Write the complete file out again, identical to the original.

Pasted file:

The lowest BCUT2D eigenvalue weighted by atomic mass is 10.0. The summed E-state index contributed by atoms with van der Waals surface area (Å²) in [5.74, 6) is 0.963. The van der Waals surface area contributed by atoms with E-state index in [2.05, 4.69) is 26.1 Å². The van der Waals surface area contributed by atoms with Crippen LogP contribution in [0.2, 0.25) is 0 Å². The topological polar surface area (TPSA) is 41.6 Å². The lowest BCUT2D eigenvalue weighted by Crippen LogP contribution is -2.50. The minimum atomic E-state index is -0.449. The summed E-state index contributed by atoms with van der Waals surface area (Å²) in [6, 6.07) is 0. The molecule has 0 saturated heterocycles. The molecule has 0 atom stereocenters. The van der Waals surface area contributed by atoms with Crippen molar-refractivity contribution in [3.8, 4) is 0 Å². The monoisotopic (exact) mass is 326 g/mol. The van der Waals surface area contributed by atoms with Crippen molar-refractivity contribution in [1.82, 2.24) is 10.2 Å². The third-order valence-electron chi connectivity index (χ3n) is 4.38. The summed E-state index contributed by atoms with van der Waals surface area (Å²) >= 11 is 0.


The lowest BCUT2D eigenvalue weighted by atomic mass is 10.0. The summed E-state index contributed by atoms with van der Waals surface area (Å²) in [5.74, 6) is 0.963. The van der Waals surface area contributed by atoms with E-state index in [2.05, 4.69) is 26.1 Å². The van der Waals surface area contributed by atoms with Crippen LogP contribution in [0.2, 0.25) is 0 Å². The topological polar surface area (TPSA) is 41.6 Å². The lowest BCUT2D eigenvalue weighted by Crippen LogP contribution is -2.50. The minimum atomic E-state index is -0.449. The summed E-state index contributed by atoms with van der Waals surface area (Å²) in [6, 6.07) is 0. The molecule has 0 saturated heterocycles. The molecule has 0 atom stereocenters. The van der Waals surface area contributed by atoms with Crippen molar-refractivity contribution in [3.8, 4) is 0 Å². The monoisotopic (exact) mass is 326 g/mol. The van der Waals surface area contributed by atoms with Crippen molar-refractivity contribution in [1.82, 2.24) is 10.2 Å². The third-order valence-electron chi connectivity index (χ3n) is 4.38. The summed E-state index contributed by atoms with van der Waals surface area (Å²) >= 11 is 0.